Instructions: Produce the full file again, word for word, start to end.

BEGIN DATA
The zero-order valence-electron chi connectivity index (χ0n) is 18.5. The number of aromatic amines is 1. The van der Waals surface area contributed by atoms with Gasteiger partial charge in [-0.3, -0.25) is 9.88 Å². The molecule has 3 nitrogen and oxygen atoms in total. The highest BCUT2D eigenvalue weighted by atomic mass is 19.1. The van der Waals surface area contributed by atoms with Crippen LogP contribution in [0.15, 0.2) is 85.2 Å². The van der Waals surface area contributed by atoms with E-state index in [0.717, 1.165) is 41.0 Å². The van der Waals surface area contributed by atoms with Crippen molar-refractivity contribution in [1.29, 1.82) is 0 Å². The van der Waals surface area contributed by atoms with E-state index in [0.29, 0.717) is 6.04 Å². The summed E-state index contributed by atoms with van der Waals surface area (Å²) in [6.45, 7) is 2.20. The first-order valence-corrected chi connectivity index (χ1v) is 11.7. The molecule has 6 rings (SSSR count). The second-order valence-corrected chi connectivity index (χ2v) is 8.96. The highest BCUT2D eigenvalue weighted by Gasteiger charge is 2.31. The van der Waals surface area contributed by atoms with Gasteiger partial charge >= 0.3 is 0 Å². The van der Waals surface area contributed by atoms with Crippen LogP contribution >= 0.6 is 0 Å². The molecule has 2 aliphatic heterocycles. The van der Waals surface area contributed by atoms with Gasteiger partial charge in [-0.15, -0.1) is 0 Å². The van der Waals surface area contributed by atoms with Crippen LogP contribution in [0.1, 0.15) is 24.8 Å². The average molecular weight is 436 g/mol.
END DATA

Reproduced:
The zero-order valence-electron chi connectivity index (χ0n) is 18.5. The number of aromatic amines is 1. The van der Waals surface area contributed by atoms with Gasteiger partial charge in [-0.3, -0.25) is 9.88 Å². The molecule has 3 nitrogen and oxygen atoms in total. The highest BCUT2D eigenvalue weighted by atomic mass is 19.1. The van der Waals surface area contributed by atoms with Crippen LogP contribution in [0.15, 0.2) is 85.2 Å². The van der Waals surface area contributed by atoms with E-state index in [0.717, 1.165) is 41.0 Å². The van der Waals surface area contributed by atoms with Crippen molar-refractivity contribution in [1.29, 1.82) is 0 Å². The van der Waals surface area contributed by atoms with E-state index in [0.29, 0.717) is 6.04 Å². The summed E-state index contributed by atoms with van der Waals surface area (Å²) in [6.45, 7) is 2.20. The first-order valence-corrected chi connectivity index (χ1v) is 11.7. The molecule has 6 rings (SSSR count). The second-order valence-corrected chi connectivity index (χ2v) is 8.96. The highest BCUT2D eigenvalue weighted by Gasteiger charge is 2.31. The van der Waals surface area contributed by atoms with Gasteiger partial charge >= 0.3 is 0 Å². The van der Waals surface area contributed by atoms with Crippen LogP contribution >= 0.6 is 0 Å². The molecule has 2 aliphatic heterocycles. The van der Waals surface area contributed by atoms with Gasteiger partial charge in [-0.15, -0.1) is 0 Å². The van der Waals surface area contributed by atoms with Crippen LogP contribution in [0.1, 0.15) is 24.8 Å². The average molecular weight is 436 g/mol.